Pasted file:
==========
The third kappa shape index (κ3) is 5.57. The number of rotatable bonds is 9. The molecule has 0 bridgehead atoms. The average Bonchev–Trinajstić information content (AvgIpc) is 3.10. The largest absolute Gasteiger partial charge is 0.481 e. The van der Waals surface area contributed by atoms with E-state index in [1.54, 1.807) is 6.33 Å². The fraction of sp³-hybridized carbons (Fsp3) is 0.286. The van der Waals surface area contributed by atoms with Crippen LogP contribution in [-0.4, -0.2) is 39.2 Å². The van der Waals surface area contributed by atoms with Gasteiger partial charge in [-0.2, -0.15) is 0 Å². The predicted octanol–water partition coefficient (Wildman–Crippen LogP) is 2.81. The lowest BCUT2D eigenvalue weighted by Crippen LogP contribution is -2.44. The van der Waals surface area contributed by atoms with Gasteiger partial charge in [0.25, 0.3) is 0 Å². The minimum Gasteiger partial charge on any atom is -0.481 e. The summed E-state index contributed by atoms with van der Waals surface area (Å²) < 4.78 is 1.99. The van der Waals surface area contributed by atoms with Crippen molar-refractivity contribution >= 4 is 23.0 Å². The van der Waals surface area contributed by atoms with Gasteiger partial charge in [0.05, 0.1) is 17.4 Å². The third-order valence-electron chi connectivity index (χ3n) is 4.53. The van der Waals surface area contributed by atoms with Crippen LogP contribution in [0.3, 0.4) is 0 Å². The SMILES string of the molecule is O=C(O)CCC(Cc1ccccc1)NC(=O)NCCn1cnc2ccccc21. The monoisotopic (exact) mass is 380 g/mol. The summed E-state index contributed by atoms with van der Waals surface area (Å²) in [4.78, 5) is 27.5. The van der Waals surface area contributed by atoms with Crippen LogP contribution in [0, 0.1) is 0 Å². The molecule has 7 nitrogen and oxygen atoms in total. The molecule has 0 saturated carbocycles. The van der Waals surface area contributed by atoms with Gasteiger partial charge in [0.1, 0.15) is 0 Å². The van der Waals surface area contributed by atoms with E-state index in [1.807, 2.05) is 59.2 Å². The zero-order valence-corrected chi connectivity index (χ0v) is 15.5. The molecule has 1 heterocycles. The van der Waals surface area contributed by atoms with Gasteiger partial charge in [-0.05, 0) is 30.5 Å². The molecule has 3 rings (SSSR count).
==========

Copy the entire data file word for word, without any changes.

The third kappa shape index (κ3) is 5.57. The number of rotatable bonds is 9. The molecule has 0 bridgehead atoms. The average Bonchev–Trinajstić information content (AvgIpc) is 3.10. The largest absolute Gasteiger partial charge is 0.481 e. The van der Waals surface area contributed by atoms with E-state index in [1.54, 1.807) is 6.33 Å². The fraction of sp³-hybridized carbons (Fsp3) is 0.286. The van der Waals surface area contributed by atoms with Crippen LogP contribution in [-0.4, -0.2) is 39.2 Å². The van der Waals surface area contributed by atoms with Gasteiger partial charge in [-0.2, -0.15) is 0 Å². The predicted octanol–water partition coefficient (Wildman–Crippen LogP) is 2.81. The lowest BCUT2D eigenvalue weighted by Crippen LogP contribution is -2.44. The van der Waals surface area contributed by atoms with Gasteiger partial charge in [0.25, 0.3) is 0 Å². The minimum Gasteiger partial charge on any atom is -0.481 e. The summed E-state index contributed by atoms with van der Waals surface area (Å²) < 4.78 is 1.99. The van der Waals surface area contributed by atoms with Crippen molar-refractivity contribution >= 4 is 23.0 Å². The van der Waals surface area contributed by atoms with Gasteiger partial charge in [0.05, 0.1) is 17.4 Å². The third-order valence-electron chi connectivity index (χ3n) is 4.53. The van der Waals surface area contributed by atoms with Crippen LogP contribution in [0.3, 0.4) is 0 Å². The SMILES string of the molecule is O=C(O)CCC(Cc1ccccc1)NC(=O)NCCn1cnc2ccccc21. The monoisotopic (exact) mass is 380 g/mol. The summed E-state index contributed by atoms with van der Waals surface area (Å²) in [4.78, 5) is 27.5. The van der Waals surface area contributed by atoms with Crippen LogP contribution in [0, 0.1) is 0 Å². The molecule has 7 nitrogen and oxygen atoms in total. The molecule has 0 saturated carbocycles. The van der Waals surface area contributed by atoms with Gasteiger partial charge in [0.1, 0.15) is 0 Å². The van der Waals surface area contributed by atoms with E-state index in [1.807, 2.05) is 59.2 Å². The zero-order valence-corrected chi connectivity index (χ0v) is 15.5. The molecule has 1 heterocycles. The van der Waals surface area contributed by atoms with Gasteiger partial charge in [-0.05, 0) is 30.5 Å². The molecule has 3 rings (SSSR count).